Are you dreading that daycare drop-off due to separation anxiety? And you’re probably wondering how to ease your child’s separation anxiety? No doubt you aren’t the only one. Leaving your child in daycare is always a tense moment because when they are crying and upset, it can be incredibly stressful. This is when you start questioning how you’re ever going to make this work because the mum-guilt has kicked in. However, be rest assured that separation anxiety is a completely normal part of childhood development and often improves over time.
Separation anxiety varies greatly from child to child. Some babies often get clingy and cry when they don’t see their mom (even for a short time), while other children demonstrate separation anxiety during infancy, toddlerhood, and preschool.
Therefore, this article will provide a detailed and comprehensive education on separation anxiety, the symptoms of separation anxiety and how to handle it, and the tips to ease your child’s separation anxiety.
Table of Contents
- What is Separation Anxiety?
- The Symptoms Of Separation Anxiety?
- What is Separation Anxiety Disorder?
- Separation Anxiety Disorder vs. Separation Anxiety
- What Triggers Separation Anxiety?
- Top Ways To Handle Separation Anxiety
- Tips To Smooth Separation Anxiety Transition To Daycare
- This Phase Will Pass
What is Separation Anxiety?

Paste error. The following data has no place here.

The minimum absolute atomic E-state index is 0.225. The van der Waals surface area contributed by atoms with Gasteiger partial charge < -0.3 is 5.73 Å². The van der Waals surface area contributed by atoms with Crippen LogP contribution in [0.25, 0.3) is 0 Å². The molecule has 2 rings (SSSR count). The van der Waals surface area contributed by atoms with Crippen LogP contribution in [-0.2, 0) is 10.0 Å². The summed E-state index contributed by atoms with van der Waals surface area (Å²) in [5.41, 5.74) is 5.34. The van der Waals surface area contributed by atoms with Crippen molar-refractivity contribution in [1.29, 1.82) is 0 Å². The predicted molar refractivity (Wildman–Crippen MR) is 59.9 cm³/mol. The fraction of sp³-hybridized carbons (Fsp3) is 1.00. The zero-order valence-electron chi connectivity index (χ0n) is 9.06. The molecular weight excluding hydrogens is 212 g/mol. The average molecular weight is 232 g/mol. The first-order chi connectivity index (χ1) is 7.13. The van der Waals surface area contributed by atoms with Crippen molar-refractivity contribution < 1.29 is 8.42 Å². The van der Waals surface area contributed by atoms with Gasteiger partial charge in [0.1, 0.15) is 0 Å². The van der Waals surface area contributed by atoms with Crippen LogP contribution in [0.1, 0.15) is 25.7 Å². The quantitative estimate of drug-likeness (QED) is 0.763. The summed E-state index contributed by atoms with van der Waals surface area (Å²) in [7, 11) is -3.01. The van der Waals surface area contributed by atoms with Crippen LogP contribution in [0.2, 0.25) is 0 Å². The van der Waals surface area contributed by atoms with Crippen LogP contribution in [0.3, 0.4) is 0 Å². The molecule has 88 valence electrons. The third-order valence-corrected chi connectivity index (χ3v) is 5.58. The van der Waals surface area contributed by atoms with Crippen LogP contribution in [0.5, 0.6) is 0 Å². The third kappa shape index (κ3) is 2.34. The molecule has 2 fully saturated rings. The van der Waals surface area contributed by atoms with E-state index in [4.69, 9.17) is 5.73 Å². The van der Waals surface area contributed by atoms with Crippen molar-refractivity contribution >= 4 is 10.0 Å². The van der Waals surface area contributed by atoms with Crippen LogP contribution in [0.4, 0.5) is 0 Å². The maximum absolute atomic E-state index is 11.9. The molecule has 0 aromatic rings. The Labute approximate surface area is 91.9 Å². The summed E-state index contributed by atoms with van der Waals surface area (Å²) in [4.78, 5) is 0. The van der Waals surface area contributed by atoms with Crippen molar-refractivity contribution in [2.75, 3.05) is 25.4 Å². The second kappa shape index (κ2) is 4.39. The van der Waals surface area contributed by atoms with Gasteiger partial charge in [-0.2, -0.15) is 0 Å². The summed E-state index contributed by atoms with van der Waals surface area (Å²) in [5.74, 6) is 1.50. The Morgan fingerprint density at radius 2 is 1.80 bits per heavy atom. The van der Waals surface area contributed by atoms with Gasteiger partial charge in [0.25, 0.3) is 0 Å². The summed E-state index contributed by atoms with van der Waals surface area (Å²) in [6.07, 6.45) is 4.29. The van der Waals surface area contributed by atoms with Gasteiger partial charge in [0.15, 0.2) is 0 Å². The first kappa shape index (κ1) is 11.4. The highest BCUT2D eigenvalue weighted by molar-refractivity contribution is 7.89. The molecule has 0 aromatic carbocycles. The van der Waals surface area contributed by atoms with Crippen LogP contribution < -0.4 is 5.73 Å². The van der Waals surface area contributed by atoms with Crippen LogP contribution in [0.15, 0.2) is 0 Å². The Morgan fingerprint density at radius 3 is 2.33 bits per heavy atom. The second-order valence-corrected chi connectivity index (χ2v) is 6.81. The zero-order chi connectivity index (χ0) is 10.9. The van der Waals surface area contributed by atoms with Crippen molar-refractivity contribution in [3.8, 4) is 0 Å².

Separation anxiety is when someone is afraid to leave a particular person, group of people, or even a pet. However, separation anxiety usually occurs in children.
Babies adapt pretty well to other caregivers especially if they’re less than 6 months old. Let’s be honest, as a parent, you’d probably feel more anxiety about being separated than your little baby. This is because babies can easily adjust to other people.
Babies develop a sense of “object permanence” between 4-8 months of age. In other words, they begin to know that things and people exist even if they cannot see them at that moment. This is the period when babies learn that their mom or dad has gone away when they can’t see them. Thus, since they don’t understand the concept of time, they tend to become upset by their absence. It doesn’t matter if their mom is in the next bedroom or the kitchen – they just want to see their mom nearby.